There will be times a company would want to reward its shareholders with a cash dividend, but is unable to do so. A common reason is that it needs the cash to ensure it is able to pay for vital things such as employee salaries, rent, and utilities bills.
One option that a company can use is giving its shareholders a stock dividend. This would add to the number of shares owned by an investor and will give them the choice of either holding on to the shares or selling them for cash.
8. Government Regulations
There could be rules put in place by the government, depending on how the company in question is structured.
One example is master limited partnerships (MLPs), which get preferred tax treatment on their earnings, though they are required to pay out at least 90% of their earnings to shareholders. As earnings grow, the dividend would increase as well to ensure it meets the payout ratio requirement that are set. This would be an example of an external factor that affects the dividend policy.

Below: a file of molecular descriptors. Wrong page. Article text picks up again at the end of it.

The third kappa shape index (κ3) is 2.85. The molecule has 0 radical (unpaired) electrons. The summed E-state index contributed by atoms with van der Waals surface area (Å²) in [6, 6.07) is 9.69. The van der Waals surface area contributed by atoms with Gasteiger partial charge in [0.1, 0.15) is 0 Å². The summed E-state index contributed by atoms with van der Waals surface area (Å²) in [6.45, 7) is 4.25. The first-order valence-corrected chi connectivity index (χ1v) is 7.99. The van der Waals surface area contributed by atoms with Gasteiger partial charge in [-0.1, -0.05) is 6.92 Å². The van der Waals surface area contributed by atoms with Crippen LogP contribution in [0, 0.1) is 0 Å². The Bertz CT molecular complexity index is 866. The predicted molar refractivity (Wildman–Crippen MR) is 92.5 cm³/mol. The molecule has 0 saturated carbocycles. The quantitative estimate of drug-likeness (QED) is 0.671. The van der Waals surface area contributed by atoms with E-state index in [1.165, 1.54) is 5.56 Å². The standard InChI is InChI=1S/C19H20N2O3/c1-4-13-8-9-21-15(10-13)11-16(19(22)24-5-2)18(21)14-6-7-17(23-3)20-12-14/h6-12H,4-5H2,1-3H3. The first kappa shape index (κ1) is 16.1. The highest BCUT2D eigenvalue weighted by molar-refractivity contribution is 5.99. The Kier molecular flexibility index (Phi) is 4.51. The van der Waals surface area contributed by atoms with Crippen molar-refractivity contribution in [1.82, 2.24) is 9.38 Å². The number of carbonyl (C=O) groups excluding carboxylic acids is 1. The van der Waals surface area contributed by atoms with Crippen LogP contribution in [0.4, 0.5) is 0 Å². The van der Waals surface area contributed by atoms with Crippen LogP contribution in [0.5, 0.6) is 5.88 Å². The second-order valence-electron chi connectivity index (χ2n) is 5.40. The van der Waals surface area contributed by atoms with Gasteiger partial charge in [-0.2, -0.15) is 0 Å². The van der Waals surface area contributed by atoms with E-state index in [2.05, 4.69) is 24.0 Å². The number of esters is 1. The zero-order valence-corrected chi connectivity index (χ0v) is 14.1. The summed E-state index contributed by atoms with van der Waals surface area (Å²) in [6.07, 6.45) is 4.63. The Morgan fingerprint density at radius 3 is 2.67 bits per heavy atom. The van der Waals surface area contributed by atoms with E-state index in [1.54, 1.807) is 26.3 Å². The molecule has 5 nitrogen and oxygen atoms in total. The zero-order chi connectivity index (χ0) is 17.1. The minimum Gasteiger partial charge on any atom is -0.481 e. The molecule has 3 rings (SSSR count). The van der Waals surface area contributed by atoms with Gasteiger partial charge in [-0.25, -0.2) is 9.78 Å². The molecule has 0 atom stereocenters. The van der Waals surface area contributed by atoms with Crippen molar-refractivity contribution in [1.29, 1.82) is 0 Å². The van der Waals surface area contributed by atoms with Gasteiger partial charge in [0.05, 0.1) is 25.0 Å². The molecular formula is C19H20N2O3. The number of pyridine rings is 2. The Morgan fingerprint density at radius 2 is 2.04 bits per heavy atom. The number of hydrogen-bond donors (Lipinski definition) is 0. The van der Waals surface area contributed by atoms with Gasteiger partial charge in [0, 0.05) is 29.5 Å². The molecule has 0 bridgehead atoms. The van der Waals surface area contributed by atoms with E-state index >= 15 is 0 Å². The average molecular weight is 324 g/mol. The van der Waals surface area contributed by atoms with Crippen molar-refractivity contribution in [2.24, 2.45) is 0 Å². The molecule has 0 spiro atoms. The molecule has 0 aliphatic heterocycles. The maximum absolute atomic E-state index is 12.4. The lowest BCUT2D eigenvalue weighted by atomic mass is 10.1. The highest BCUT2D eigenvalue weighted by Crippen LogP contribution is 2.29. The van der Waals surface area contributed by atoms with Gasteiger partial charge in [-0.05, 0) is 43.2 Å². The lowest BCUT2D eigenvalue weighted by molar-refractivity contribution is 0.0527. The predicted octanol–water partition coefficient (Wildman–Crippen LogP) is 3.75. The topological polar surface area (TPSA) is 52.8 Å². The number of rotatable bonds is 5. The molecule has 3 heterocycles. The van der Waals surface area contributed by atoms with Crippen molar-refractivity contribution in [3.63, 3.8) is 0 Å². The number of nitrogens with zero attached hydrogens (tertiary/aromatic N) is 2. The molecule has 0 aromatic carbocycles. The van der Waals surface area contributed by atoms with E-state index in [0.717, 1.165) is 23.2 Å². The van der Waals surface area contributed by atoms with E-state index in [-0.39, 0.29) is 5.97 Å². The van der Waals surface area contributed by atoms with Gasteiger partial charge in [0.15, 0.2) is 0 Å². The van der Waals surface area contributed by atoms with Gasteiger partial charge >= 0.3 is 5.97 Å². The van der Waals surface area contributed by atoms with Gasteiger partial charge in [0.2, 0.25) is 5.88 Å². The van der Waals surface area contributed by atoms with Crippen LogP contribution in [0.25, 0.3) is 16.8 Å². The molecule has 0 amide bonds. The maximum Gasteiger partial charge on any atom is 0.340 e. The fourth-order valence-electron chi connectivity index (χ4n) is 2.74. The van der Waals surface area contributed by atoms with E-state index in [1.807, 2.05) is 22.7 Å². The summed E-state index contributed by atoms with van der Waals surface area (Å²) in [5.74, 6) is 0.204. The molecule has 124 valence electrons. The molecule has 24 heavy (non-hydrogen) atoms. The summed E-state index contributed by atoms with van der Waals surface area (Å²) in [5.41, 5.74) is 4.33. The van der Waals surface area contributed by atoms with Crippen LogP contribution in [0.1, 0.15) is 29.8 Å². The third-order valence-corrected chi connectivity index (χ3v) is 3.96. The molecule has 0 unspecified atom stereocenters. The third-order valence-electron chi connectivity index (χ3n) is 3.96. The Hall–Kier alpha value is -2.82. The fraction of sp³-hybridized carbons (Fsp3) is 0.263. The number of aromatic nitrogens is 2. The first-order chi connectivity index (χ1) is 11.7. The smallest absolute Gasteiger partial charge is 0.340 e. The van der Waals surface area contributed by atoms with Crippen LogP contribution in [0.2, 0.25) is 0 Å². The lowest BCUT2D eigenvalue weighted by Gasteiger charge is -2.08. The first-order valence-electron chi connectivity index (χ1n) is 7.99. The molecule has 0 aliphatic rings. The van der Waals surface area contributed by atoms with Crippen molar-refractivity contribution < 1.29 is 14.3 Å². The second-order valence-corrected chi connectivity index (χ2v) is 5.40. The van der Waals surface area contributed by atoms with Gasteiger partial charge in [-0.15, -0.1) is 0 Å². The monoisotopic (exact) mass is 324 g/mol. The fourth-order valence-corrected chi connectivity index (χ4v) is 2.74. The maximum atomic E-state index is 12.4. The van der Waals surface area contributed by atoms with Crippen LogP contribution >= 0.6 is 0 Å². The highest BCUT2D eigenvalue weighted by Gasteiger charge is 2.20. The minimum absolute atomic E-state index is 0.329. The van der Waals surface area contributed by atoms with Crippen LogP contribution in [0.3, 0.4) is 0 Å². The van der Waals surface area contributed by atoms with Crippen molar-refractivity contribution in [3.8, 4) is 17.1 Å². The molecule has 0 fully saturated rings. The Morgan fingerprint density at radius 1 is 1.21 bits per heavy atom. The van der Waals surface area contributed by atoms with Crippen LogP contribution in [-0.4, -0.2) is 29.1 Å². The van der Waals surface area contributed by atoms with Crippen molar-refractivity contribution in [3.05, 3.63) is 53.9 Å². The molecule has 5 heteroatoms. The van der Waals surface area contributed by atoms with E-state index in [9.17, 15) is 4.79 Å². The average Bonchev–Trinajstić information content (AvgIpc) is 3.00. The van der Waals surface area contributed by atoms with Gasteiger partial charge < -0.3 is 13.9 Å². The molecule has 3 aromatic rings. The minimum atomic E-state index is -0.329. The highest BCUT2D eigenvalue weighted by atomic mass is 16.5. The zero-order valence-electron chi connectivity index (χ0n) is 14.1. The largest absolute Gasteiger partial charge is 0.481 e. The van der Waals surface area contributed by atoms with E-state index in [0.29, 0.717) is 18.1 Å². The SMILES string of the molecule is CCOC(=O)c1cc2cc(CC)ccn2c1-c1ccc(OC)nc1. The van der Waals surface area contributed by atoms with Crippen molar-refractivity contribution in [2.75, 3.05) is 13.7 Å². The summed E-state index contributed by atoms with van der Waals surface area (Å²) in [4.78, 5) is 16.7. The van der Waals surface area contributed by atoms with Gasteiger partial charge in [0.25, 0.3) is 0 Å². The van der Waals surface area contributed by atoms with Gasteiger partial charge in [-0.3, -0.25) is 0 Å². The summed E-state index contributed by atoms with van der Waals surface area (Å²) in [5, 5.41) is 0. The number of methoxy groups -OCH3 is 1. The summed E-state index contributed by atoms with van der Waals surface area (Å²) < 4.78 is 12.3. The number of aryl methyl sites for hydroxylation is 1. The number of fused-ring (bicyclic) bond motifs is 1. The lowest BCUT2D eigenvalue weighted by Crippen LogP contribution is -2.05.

9. Taxation on Dividends
A management team will take a look at how shareholders will be affected when it comes to taxes because they will impact investors’ overall wealth–namely, they’ll have less money.
If there is a large tax rate that will be charged on a cash dividend, there may be alternative methods used to reward shareholders. One such method is a stock dividend, which gives investors more shares of the company. The control of taxes will be in the hands of shareholders and will be due when the shares are sold.
Another method that is commonly used by companies is by repurchasing shares that are outstanding. This does not result in investors receiving more cash or shares of the company, instead owning a larger percentage. There are also no tax consequences until the shares are sold.
There will be some cases where a company may only one means of paying shareholders, such as a cash dividend payment, while others will use multiple options, like cash dividends, stock dividends, and share buybacks.
As a shareholder, it is best to take a look at the history of a company’s payout methods because those same methods could continue to be used. As such, knowing this information could help to benefit your overall net worth.
A company may want to pay a dividend, or increase an existing one, but lack the ability to do so. For instance, having a lot of debt on the balance sheet means there’s an obligation to repay the debt and its interest first. Therefore, the cash earned from operations will already be earmarked towards the debt.
Once the leverage on the financial statements is reduced or eliminated, then there are possibilities of seeing a dividend added or increased.